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Scout for Sudden Death Syndrome of Soybeans (08/27/20)

Berlin Nelson was scouting soybeans in Richland County last week and identified multiple fields with Sudden Death Syndrome (SDS).

Berlin Nelson was scouting soybeans in Richland County last week and identified multiple fields with Sudden Death Syndrome (SDS). The disease was first confirmed in the state in 2018 (Richland County), it can cause significant yield loss, and may be occurring in other areas in North Dakota; particularly in the southeastern corner of the state. We recommend soybean growers scout for SDS.

What is Sudden Death Syndrome?

Sudden Death Syndrome in soybeans refers to a very specific disease that impacts soybeans, and is caused by the fungal pathogen Fusarium virguliforme. Frankly, the name is somewhat misleading; the disease is not generally ‘sudden’ and may not cause ‘death’. Other diseases (such as Phytophthora or Pythium root rot) cause damage more that is often ‘sudden’ and results in complete ‘death’. Thus, it is important to look for symptoms specifically related to Sudden Death Syndrome (below).

The pathogen is a root rot pathogen that can survive in the soil for several years. The pathogen infects soybeans soon after planting, and wet conditions favor development of the disease. The pathogen will cause root rotting, but also produces a plant toxin that moves up from the root tissue into the rest of the plant, causing foliar symptoms.

What are the symptoms and signs of SDS?

SDS often shows up in fields in oval/circular spots or clusters of plants in a field (Figure 1). When the disease is becoming severe, yellow patches of soybeans are often visible from a distance.

The first foliar symptoms of SDS are bright chlorotic (yellow) spots that occur diffusely (not connected to one another) between the leaf veins (Figure 2). Soon after, necrotic areas between the leaf veins occur, often bordered by a relatively thin yellow halo (Figure 3). With time, the necrotic areas coalesce, leaving only the veins of the leaves green. In severe cases, leaves may drop, but leaving attached petioles to the plant.

Examination of stem and roots tissue is very important to distinguish SDS from other diseases. With a knife, scrape off the outside of the tissue of the lower stem and tap root near the soil line. SDS infected stems have tanning or browning, but the pith (center of the stem) will remain white (Figure 4). Brown stem rot (BSR) causes a look-alike leaf symptom, but the lower stem symptoms will be opposite; the pith will be brown and the other tissue will be white, giving it a ‘lead in a pencil’ look (Figure 5). Occasionally, a blueish fungal mold may be visible on the stem at the soil line of infected SDS plant (Figure 6).

Where do I scout for SDS?

We have only confirmed SDS in Richland County, however, it is possible (perhaps likely) that the disease may occur in other locations. The presence of soybean cyst nematode increases the likelihood that SDS develops and causes yield loss in your field (another reason to sample for SCN – see previous articles).  The SDS pathogen is soil borne, and moves whenever soil is moved (equipment, wind, water, etc..), so is first likely observed in areas where soil may be introduced into a field.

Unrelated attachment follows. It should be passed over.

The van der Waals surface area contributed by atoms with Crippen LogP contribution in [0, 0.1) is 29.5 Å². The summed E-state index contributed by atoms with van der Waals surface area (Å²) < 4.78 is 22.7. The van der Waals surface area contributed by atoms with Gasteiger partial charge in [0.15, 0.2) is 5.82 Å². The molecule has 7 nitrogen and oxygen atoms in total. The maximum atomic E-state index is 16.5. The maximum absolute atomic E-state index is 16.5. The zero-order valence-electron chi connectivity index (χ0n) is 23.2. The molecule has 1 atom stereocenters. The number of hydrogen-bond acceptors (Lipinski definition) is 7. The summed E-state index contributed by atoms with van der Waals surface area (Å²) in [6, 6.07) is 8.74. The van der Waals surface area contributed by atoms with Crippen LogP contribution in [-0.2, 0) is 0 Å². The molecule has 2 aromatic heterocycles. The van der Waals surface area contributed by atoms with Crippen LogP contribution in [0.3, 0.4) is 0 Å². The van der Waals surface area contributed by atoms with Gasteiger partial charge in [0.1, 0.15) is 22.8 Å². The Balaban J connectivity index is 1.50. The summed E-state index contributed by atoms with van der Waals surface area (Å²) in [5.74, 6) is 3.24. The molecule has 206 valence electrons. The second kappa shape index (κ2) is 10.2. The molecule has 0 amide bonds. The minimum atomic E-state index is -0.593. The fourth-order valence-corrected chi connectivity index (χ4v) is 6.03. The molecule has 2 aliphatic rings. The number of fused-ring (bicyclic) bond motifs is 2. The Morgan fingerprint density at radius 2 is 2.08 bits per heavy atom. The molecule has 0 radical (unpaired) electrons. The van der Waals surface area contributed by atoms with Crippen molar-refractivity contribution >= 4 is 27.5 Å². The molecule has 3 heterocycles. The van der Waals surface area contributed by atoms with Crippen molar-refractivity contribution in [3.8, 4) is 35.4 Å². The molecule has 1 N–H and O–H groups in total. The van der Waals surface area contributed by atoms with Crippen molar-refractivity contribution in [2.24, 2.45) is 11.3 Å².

What do I do if I find it?

If you suspect SDS, it is worth confirming; the pathogen will survive for several years in the soil and management tools can be used in future soybean crops. Additionally, Dr. Berlin Nelson will be doing laboratory confirmations this fall. Please contact him directly if you are interested in submitting a sample (email below). It is important to remember that the pathogen only lives in the roots (a toxin causes foliar symptoms), so even though leaves look bad, confirmation can only be done with root tissue.

There is nothing that can be done to manage the disease this current growing season, but partially resistant varieties and/or fungicide seed treatments may help manage the disease in the future. Lastly, if you find SDS, it is important to also soil sample for SCN this fall (previous article). The two are tightly linked, and managing SCN will help manage SDS.

Where can I find more information?

Many excellent resources to identify and manage SDS exist. We recommend starting with:

The NDSU/UMN Soybean Disease Diagnostic Card series

and the ‘Sudden Death Syndrome’ publication by the Crop Protection Network (a multi-state group of Extension pathologists) as excellent resources to help identify and distinguish SDS from other diseases/ailments.

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Berlin Nelson

Soybean Pathologist

 

Sam Markell

Extension Plant Pathologist, Broad-leaf Crops

This site is supported in part by the Crop Protection and Pest Management Program [grant no. 2017-70006-27144/accession 1013592] from the USDA National Institute of Food and Agriculture. Any opinions, findings, conclusions, or recommendations expressed are those of the website author(s) and do not necessarily reflect the view of the U.S. Department of Agriculture.

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